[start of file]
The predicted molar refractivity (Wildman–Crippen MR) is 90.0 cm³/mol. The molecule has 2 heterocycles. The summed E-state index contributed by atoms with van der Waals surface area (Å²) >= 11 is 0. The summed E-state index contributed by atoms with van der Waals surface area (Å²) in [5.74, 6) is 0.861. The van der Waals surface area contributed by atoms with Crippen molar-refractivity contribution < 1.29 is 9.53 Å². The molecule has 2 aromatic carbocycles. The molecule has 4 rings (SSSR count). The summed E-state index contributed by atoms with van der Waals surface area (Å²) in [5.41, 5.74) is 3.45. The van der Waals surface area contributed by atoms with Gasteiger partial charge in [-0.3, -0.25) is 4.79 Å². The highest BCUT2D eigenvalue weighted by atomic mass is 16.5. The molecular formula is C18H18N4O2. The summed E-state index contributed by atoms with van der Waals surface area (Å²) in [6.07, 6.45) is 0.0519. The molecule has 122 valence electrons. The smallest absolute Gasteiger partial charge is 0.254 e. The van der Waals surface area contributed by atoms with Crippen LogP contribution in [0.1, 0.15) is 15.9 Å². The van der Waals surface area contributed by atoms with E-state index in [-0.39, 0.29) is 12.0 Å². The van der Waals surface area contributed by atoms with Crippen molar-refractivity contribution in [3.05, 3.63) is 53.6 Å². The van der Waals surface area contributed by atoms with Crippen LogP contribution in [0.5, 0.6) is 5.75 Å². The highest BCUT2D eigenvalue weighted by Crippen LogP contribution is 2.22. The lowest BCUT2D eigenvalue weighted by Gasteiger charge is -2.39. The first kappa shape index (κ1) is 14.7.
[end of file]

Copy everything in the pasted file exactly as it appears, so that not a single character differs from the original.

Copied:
The predicted molar refractivity (Wildman–Crippen MR) is 90.0 cm³/mol. The molecule has 2 heterocycles. The summed E-state index contributed by atoms with van der Waals surface area (Å²) >= 11 is 0. The summed E-state index contributed by atoms with van der Waals surface area (Å²) in [5.74, 6) is 0.861. The van der Waals surface area contributed by atoms with Crippen molar-refractivity contribution < 1.29 is 9.53 Å². The molecule has 2 aromatic carbocycles. The molecule has 4 rings (SSSR count). The summed E-state index contributed by atoms with van der Waals surface area (Å²) in [5.41, 5.74) is 3.45. The van der Waals surface area contributed by atoms with Gasteiger partial charge in [-0.3, -0.25) is 4.79 Å². The highest BCUT2D eigenvalue weighted by atomic mass is 16.5. The molecular formula is C18H18N4O2. The summed E-state index contributed by atoms with van der Waals surface area (Å²) in [6.07, 6.45) is 0.0519. The molecule has 122 valence electrons. The smallest absolute Gasteiger partial charge is 0.254 e. The van der Waals surface area contributed by atoms with Crippen LogP contribution in [0.1, 0.15) is 15.9 Å². The van der Waals surface area contributed by atoms with E-state index in [-0.39, 0.29) is 12.0 Å². The van der Waals surface area contributed by atoms with Crippen molar-refractivity contribution in [3.05, 3.63) is 53.6 Å². The van der Waals surface area contributed by atoms with Crippen LogP contribution in [0.5, 0.6) is 5.75 Å². The highest BCUT2D eigenvalue weighted by Crippen LogP contribution is 2.22. The lowest BCUT2D eigenvalue weighted by Gasteiger charge is -2.39. The first kappa shape index (κ1) is 14.7.